That Invention Is Not Obvious! Hindsight Is Worse Than You Think

December 5th, 2022

A recent newspaper article about the inventor of the traffic light observed: “It seems so obvious now. But then that’s the thing about inventions. They’re always plain to see in hindsight.”[1] As the saying goes, “hindsight is 20/20.” The U.S. Patent Office, however, is usually dismissive of this basic insight.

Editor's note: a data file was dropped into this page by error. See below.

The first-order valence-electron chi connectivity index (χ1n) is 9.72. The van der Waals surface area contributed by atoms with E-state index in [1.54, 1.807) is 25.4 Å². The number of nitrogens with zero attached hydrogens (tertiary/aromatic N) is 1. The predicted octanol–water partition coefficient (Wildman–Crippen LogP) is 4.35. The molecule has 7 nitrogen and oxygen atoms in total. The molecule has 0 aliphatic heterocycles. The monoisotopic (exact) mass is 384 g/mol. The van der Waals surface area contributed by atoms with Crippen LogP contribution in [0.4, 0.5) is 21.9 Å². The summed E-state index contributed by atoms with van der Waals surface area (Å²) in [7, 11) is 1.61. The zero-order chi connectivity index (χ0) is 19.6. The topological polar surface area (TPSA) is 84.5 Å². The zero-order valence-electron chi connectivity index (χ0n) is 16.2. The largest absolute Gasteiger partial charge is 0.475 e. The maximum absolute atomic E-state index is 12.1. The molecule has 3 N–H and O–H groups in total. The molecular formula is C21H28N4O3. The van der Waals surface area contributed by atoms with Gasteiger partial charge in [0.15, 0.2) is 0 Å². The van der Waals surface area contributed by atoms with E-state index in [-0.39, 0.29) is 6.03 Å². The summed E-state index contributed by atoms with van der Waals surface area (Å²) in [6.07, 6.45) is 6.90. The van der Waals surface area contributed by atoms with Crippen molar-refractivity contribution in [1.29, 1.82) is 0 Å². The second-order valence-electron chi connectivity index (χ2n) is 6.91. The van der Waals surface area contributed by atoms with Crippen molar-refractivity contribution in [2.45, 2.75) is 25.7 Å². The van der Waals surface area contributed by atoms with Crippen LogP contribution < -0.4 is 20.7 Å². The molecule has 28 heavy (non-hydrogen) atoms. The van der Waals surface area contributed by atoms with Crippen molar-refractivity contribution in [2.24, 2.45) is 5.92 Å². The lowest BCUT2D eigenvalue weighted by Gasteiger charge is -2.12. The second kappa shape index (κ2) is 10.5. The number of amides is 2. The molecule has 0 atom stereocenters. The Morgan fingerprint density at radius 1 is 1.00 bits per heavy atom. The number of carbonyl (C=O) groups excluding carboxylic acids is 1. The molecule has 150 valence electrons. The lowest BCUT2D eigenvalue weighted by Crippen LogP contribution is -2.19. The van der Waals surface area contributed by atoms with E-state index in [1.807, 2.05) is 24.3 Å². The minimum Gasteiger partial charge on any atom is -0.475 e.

In my experience filing hundreds of patent applications, the U.S. Patent Office is usually dismissive of the effect hindsight has on its determination of obviousness for a claim of a patent or patent application.  This should be no surprise.  Examiners are simply following the guidance provided by the Manual of Patent Examining Procedure (MPEP)—the Patent Office’s official manual establishing ground rules for granting or denying an application. The MPEP is sparing in its guidance on avoiding hindsight, stating: “[h]owever, ‘[a]ny judgment on obviousness is in a sense necessarily a reconstruction based on hindsight reasoning, but so long as it takes into account only knowledge which was within the level of ordinary skill in the art at the time the claimed invention was made and does not include knowledge gleaned only from applicant’s disclosure, such a reconstruction is proper.’"[2] This terse statement dramatically downplays the effect hindsight has on the obviousness analysis that the Patent Office performs. The general belief seems to be that so long as an examiner is aware that he or she should avoid hindsight, that awareness of the principle suffices, without more, to avoid the use of hindsight in evaluating whether an invention would have been obvious.  In fact, hindsight arguments in response to an Office Action almost always fail.  I cannot recall a hindsight argument ever being successful.  The examiner is always sure that her or his rejection is not a product of impermissible hindsight.